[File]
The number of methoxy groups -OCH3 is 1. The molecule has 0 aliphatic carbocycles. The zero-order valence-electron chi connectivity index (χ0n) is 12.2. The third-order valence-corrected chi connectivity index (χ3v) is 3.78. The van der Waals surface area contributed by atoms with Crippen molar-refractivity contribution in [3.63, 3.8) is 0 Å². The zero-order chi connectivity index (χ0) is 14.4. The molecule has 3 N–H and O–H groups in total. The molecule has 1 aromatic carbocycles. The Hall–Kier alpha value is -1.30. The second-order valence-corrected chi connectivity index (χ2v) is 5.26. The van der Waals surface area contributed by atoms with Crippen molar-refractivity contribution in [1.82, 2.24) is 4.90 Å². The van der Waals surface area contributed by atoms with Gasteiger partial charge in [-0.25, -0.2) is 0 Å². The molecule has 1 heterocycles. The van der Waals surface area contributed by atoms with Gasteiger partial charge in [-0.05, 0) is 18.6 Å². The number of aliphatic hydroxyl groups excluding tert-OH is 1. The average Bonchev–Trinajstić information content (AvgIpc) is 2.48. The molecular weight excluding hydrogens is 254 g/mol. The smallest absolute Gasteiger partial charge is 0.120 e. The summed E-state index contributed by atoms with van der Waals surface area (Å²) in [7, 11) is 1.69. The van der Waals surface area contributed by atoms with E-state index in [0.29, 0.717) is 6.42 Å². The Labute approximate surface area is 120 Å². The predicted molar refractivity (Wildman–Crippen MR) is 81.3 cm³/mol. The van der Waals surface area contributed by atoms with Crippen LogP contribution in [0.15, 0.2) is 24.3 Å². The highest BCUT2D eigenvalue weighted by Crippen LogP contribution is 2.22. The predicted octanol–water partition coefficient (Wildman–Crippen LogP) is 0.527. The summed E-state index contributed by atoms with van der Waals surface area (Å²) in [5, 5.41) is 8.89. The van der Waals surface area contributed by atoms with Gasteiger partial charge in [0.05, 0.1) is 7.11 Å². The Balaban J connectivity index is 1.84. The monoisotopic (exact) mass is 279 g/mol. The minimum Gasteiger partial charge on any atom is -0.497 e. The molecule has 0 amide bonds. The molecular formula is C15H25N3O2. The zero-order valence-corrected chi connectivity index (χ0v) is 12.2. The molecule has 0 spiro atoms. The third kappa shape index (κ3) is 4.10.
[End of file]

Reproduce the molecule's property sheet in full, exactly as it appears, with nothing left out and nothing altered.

The number of methoxy groups -OCH3 is 1. The molecule has 0 aliphatic carbocycles. The zero-order valence-electron chi connectivity index (χ0n) is 12.2. The third-order valence-corrected chi connectivity index (χ3v) is 3.78. The van der Waals surface area contributed by atoms with Crippen molar-refractivity contribution in [3.63, 3.8) is 0 Å². The zero-order chi connectivity index (χ0) is 14.4. The molecule has 3 N–H and O–H groups in total. The molecule has 1 aromatic carbocycles. The Hall–Kier alpha value is -1.30. The second-order valence-corrected chi connectivity index (χ2v) is 5.26. The van der Waals surface area contributed by atoms with Crippen molar-refractivity contribution in [1.82, 2.24) is 4.90 Å². The van der Waals surface area contributed by atoms with Gasteiger partial charge in [-0.25, -0.2) is 0 Å². The molecule has 1 heterocycles. The van der Waals surface area contributed by atoms with Gasteiger partial charge in [-0.05, 0) is 18.6 Å². The number of aliphatic hydroxyl groups excluding tert-OH is 1. The average Bonchev–Trinajstić information content (AvgIpc) is 2.48. The molecular weight excluding hydrogens is 254 g/mol. The smallest absolute Gasteiger partial charge is 0.120 e. The summed E-state index contributed by atoms with van der Waals surface area (Å²) in [7, 11) is 1.69. The van der Waals surface area contributed by atoms with E-state index in [0.29, 0.717) is 6.42 Å². The Labute approximate surface area is 120 Å². The predicted molar refractivity (Wildman–Crippen MR) is 81.3 cm³/mol. The van der Waals surface area contributed by atoms with Crippen LogP contribution in [0.15, 0.2) is 24.3 Å². The highest BCUT2D eigenvalue weighted by Crippen LogP contribution is 2.22. The predicted octanol–water partition coefficient (Wildman–Crippen LogP) is 0.527. The summed E-state index contributed by atoms with van der Waals surface area (Å²) in [5, 5.41) is 8.89. The van der Waals surface area contributed by atoms with Gasteiger partial charge in [0.05, 0.1) is 7.11 Å². The Balaban J connectivity index is 1.84. The monoisotopic (exact) mass is 279 g/mol. The minimum Gasteiger partial charge on any atom is -0.497 e. The molecule has 0 amide bonds. The molecular formula is C15H25N3O2. The zero-order valence-corrected chi connectivity index (χ0v) is 12.2. The molecule has 0 spiro atoms. The third kappa shape index (κ3) is 4.10.